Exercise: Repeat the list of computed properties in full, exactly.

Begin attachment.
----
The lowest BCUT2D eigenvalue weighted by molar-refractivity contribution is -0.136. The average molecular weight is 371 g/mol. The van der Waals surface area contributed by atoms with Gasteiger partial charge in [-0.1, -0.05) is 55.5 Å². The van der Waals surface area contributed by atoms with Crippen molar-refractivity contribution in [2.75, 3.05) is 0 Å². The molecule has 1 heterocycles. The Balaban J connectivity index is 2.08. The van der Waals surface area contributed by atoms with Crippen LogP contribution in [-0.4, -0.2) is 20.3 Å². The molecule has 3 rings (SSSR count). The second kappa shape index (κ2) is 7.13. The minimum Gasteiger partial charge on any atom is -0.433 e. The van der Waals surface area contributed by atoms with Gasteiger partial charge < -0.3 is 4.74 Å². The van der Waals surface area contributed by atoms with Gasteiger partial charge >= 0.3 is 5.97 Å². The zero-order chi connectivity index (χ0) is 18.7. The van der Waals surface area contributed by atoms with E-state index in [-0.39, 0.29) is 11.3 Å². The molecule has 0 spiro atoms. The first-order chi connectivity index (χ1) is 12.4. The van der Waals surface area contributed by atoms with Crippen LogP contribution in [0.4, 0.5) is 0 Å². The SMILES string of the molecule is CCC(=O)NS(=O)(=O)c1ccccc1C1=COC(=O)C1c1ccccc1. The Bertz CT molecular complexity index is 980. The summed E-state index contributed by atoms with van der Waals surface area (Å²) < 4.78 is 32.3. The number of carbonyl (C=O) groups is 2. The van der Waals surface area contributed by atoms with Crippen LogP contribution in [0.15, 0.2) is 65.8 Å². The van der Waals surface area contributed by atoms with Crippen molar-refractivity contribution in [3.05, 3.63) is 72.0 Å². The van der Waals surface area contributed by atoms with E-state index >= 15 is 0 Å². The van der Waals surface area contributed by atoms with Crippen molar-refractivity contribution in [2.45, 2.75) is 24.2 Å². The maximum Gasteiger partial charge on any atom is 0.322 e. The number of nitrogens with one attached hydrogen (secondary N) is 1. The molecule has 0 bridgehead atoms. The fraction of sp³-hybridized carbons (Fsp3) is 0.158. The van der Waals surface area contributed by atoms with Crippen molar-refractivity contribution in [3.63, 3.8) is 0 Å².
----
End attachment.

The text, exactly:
The lowest BCUT2D eigenvalue weighted by molar-refractivity contribution is -0.136. The average molecular weight is 371 g/mol. The van der Waals surface area contributed by atoms with Gasteiger partial charge in [-0.1, -0.05) is 55.5 Å². The van der Waals surface area contributed by atoms with Crippen molar-refractivity contribution in [2.75, 3.05) is 0 Å². The molecule has 1 heterocycles. The Balaban J connectivity index is 2.08. The van der Waals surface area contributed by atoms with Crippen LogP contribution in [-0.4, -0.2) is 20.3 Å². The molecule has 3 rings (SSSR count). The second kappa shape index (κ2) is 7.13. The minimum Gasteiger partial charge on any atom is -0.433 e. The van der Waals surface area contributed by atoms with Gasteiger partial charge < -0.3 is 4.74 Å². The van der Waals surface area contributed by atoms with Gasteiger partial charge >= 0.3 is 5.97 Å². The zero-order chi connectivity index (χ0) is 18.7. The van der Waals surface area contributed by atoms with E-state index in [-0.39, 0.29) is 11.3 Å². The molecule has 0 spiro atoms. The first-order chi connectivity index (χ1) is 12.4. The van der Waals surface area contributed by atoms with Crippen LogP contribution in [0.4, 0.5) is 0 Å². The SMILES string of the molecule is CCC(=O)NS(=O)(=O)c1ccccc1C1=COC(=O)C1c1ccccc1. The Bertz CT molecular complexity index is 980. The summed E-state index contributed by atoms with van der Waals surface area (Å²) < 4.78 is 32.3. The number of carbonyl (C=O) groups is 2. The van der Waals surface area contributed by atoms with Crippen LogP contribution in [0.15, 0.2) is 65.8 Å². The van der Waals surface area contributed by atoms with Crippen molar-refractivity contribution in [3.05, 3.63) is 72.0 Å². The van der Waals surface area contributed by atoms with E-state index >= 15 is 0 Å². The van der Waals surface area contributed by atoms with Crippen molar-refractivity contribution in [2.45, 2.75) is 24.2 Å². The maximum Gasteiger partial charge on any atom is 0.322 e. The number of nitrogens with one attached hydrogen (secondary N) is 1. The molecule has 0 bridgehead atoms. The fraction of sp³-hybridized carbons (Fsp3) is 0.158. The van der Waals surface area contributed by atoms with Crippen molar-refractivity contribution in [3.63, 3.8) is 0 Å².